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Tales of Fantasy, Mystery and Adventure Under the Influence of Christian Homeschooling

S. A. J. Lyttek, a multiple award-winning writer, always loved writing, but didn’t arrive at the profession in the typical manner. After college and graduate school, she plunged into government consulting. In this environment, she discovered a knack for writing tests, interviews and other measurements. That soon became the focus of her career—reigniting her love for the written word. Thus captivated, she spent evenings freelancing “fun” writing including short stories, poems, articles and cards. When her eldest was a toddler, she quit full-time work to stay home and write. Eager to spend more time with her children, homeschooling intrigued her. From preschool through high school, she homeschooled both sons while continuing to freelance. An integral part of the homeschooling community, she has developed and taught writing classes to a generation of homeschoolers. Married to her childhood sweetheart, Gary, Mrs. Lyttek loves to share her commitment to homeschoolers and her fascination with the written word.

My Writing Tithe

4/14/2021 3:13:00 PM BY Susan Lyttek

I don’t remember exactly how it started. A nudge from the Holy Spirit? Probably many such nudges before I gave in and said, all right, I’ll do it.

If you read this via Facebook, you might realize what I’m talking about. Most days I post a poem from the margin of my coloring Bible. But it wasn’t something I ever intended to do. You could even say, I went into it kicking and screaming. That’s silly, God. (Yes, I say such ridiculous things to my creator.) Why on earth should I do that? No one will want to read my reactions to Scripture. And even if they do, some of them are so personal. You want me to show the world that I’m fallible? That I’m weak? That I make mistakes?

The very first poem I posted, the formatting glitched. It didn’t even look like a poem. But much to my surprise, I had a lot of favorable reactions to it. Almost as many as when I posted a picture.

I was shocked. (God wasn’t.) It was as if I felt in my spirit though, ‘you give back to me by giving your words to others’. These blog posts have primarily been a way of giving my words to others without expecting anything in return. But if I’m honest, the whole process of blogging started because I was told that as a writer it was one of my “should-do”s. While I like writing these posts, they do have a hint of duty nagging at the back of my brain. It’s not just a gift. It’s not just an act of worship and prayer.

The poems are.

And perhaps that’s why God wanted me sharing them. I am surprised almost weekly by how the poems minister. Sometimes I come across one that I wrote months prior that deals with my current emotions and struggles. Sometimes I hear from others that they needed the poem. Or I will hear that one of my friends forwarded it to someone else that needed its encouragement.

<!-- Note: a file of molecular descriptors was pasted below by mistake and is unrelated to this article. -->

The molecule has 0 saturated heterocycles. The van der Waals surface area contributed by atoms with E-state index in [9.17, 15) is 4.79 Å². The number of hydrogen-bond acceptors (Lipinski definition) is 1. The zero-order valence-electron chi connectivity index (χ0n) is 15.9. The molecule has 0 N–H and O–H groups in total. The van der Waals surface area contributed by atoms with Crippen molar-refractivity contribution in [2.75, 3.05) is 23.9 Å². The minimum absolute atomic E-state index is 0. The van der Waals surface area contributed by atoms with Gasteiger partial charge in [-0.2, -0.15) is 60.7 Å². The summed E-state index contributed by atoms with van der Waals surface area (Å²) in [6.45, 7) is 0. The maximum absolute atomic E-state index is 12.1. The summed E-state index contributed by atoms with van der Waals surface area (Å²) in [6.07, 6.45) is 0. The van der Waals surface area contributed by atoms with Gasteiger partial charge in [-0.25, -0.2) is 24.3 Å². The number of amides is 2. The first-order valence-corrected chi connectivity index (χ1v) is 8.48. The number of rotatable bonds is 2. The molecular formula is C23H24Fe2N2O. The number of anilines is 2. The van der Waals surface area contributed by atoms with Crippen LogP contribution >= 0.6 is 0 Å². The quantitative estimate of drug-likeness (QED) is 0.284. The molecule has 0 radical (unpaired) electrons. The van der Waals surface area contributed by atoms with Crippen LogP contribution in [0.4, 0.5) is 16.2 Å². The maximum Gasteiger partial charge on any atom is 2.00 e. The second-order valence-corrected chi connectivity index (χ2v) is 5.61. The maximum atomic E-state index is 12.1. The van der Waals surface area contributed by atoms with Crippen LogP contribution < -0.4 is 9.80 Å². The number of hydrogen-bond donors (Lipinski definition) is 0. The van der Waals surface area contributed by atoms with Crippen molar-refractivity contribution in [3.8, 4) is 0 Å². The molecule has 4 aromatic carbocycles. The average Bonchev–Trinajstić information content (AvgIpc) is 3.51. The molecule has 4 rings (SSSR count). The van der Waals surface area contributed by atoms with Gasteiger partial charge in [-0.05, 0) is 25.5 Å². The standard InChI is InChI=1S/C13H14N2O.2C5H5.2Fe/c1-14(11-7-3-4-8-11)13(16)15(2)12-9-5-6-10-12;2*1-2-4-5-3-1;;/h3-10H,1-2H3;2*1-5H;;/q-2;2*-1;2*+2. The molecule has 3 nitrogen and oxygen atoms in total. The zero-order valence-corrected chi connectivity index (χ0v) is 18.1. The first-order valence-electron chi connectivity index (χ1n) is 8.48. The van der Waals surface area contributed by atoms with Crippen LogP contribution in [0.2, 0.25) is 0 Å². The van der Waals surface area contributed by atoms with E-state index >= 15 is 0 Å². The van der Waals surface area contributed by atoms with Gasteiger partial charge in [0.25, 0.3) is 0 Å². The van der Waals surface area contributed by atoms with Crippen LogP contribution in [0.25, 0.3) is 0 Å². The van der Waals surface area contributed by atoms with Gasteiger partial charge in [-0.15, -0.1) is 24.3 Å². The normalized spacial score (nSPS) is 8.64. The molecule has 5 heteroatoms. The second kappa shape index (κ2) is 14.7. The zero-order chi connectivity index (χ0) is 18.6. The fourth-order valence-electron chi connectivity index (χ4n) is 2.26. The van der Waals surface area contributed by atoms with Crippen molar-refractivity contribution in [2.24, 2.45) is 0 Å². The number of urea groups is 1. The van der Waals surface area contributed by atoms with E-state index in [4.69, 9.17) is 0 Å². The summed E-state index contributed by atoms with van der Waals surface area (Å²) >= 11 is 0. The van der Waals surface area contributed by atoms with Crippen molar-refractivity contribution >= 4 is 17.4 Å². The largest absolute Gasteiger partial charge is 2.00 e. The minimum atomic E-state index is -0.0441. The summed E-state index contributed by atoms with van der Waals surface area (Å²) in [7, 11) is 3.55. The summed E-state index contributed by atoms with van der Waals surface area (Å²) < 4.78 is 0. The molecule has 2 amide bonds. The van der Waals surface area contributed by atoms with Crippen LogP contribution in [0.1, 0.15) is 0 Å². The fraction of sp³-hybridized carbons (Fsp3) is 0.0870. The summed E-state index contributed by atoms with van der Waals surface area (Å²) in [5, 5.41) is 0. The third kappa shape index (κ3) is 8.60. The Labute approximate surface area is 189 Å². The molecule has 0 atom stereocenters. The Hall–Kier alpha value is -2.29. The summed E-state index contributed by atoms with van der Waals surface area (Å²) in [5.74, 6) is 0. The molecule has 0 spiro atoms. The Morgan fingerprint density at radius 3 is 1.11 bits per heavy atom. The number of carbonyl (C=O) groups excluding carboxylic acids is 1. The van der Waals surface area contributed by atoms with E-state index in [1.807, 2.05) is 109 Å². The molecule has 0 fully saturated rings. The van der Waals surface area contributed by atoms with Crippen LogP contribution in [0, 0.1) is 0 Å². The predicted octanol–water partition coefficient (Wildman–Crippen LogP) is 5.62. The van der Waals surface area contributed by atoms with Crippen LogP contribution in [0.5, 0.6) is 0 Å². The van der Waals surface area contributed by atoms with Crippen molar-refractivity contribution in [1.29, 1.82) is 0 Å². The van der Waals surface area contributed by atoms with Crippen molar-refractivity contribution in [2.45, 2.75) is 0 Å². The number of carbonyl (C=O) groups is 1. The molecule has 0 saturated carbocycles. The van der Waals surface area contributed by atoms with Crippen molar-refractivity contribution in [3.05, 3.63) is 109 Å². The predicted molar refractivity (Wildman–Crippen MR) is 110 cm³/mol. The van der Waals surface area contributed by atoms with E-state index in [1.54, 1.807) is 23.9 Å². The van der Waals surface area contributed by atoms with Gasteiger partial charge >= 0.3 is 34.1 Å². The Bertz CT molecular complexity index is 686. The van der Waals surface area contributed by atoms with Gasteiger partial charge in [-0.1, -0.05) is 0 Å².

But I’m betting that most of the time, I’m clueless as to what the poem is doing and for who. Or if it’s doing anything at all. And that’s absolutely okay.

Because as the title indicates, what I get out of it is not why I upload them. They are my tithe of words. They are giving back to God in thanks for the other words he pours into me.

And he will use them as he sees fit.


(And here’s a couple of bonus Scripture poems!)

Psalm 139

I cannot leave your side.

If I were to ride the chariot with the morning sun--

You would be there.

If I established the first orbit

Around the North Star--

You would be there.

You have been with me since

you knit the bones and sinew about my soul.

When I sleep,

whether for the space between darkness and morning,

Or for the long sleep

between this life and the next,

you never leave me.

You are my God.


Isaiah 55:9

What limits the heavens?

What limits have they or do they?

You alone know, O God,

Because if the universe has a boundary

You set it in its place.

We cannot detect it or reach it.

We are ants crawling up a string

To the sweetness you hold in your hand

And that,

That is what we imagine the broad expanses of the eternal to be.

We have no idea.

How can we?

Perhaps we can learn, experience and grasp the love that fills

The tip of your right index finger, the minutia just under the edge of the nail,

But I doubt it.

Even that is too high for us.

Feed us your ways

Microdrop by microdrop,

For only you who made us

Know what we can digest

Know what will help us grow.

Until then,

Let me crawl into your hand

And drink deeply of the water you have cupped.

Your hand so broad

So safe

That I feel like I’m alone here.

Alone with you.